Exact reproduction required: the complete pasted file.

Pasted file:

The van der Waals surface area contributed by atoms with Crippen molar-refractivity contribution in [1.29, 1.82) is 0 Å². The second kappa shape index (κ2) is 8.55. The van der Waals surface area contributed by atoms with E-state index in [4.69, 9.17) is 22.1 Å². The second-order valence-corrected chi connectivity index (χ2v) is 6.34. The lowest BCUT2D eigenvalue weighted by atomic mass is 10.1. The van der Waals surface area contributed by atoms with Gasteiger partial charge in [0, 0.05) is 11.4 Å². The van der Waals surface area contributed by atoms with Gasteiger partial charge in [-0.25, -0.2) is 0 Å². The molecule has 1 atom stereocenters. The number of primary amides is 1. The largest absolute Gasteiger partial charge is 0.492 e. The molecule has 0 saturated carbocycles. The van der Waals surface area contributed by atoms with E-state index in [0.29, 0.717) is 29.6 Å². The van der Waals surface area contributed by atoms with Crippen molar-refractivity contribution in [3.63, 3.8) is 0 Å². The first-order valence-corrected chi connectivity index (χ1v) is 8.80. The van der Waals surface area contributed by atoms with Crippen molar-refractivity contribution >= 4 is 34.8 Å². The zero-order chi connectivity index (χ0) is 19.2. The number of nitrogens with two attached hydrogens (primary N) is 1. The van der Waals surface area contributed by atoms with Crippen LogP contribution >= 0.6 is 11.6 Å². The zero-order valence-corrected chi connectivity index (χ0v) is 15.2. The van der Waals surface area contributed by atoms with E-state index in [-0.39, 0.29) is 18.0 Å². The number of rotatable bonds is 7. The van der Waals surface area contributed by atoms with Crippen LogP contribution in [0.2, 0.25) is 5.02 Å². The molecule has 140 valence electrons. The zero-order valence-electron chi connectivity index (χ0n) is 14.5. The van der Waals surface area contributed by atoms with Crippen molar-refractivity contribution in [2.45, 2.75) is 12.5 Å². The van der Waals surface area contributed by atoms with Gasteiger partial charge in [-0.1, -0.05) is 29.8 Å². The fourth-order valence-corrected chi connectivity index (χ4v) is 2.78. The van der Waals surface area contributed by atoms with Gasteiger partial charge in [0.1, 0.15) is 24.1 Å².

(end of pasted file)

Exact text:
The van der Waals surface area contributed by atoms with Crippen molar-refractivity contribution in [1.29, 1.82) is 0 Å². The second kappa shape index (κ2) is 8.55. The van der Waals surface area contributed by atoms with E-state index in [4.69, 9.17) is 22.1 Å². The second-order valence-corrected chi connectivity index (χ2v) is 6.34. The lowest BCUT2D eigenvalue weighted by atomic mass is 10.1. The van der Waals surface area contributed by atoms with Gasteiger partial charge in [0, 0.05) is 11.4 Å². The van der Waals surface area contributed by atoms with Gasteiger partial charge in [-0.25, -0.2) is 0 Å². The molecule has 1 atom stereocenters. The number of primary amides is 1. The largest absolute Gasteiger partial charge is 0.492 e. The molecule has 0 saturated carbocycles. The van der Waals surface area contributed by atoms with E-state index in [0.29, 0.717) is 29.6 Å². The van der Waals surface area contributed by atoms with Crippen molar-refractivity contribution in [3.63, 3.8) is 0 Å². The first-order valence-corrected chi connectivity index (χ1v) is 8.80. The van der Waals surface area contributed by atoms with Crippen molar-refractivity contribution >= 4 is 34.8 Å². The zero-order chi connectivity index (χ0) is 19.2. The number of nitrogens with two attached hydrogens (primary N) is 1. The van der Waals surface area contributed by atoms with Crippen LogP contribution >= 0.6 is 11.6 Å². The zero-order valence-corrected chi connectivity index (χ0v) is 15.2. The van der Waals surface area contributed by atoms with E-state index in [-0.39, 0.29) is 18.0 Å². The number of rotatable bonds is 7. The van der Waals surface area contributed by atoms with Crippen LogP contribution in [0.2, 0.25) is 5.02 Å². The molecule has 140 valence electrons. The zero-order valence-electron chi connectivity index (χ0n) is 14.5. The van der Waals surface area contributed by atoms with Crippen molar-refractivity contribution in [2.45, 2.75) is 12.5 Å². The van der Waals surface area contributed by atoms with Gasteiger partial charge in [-0.1, -0.05) is 29.8 Å². The fourth-order valence-corrected chi connectivity index (χ4v) is 2.78. The van der Waals surface area contributed by atoms with Gasteiger partial charge in [0.1, 0.15) is 24.1 Å².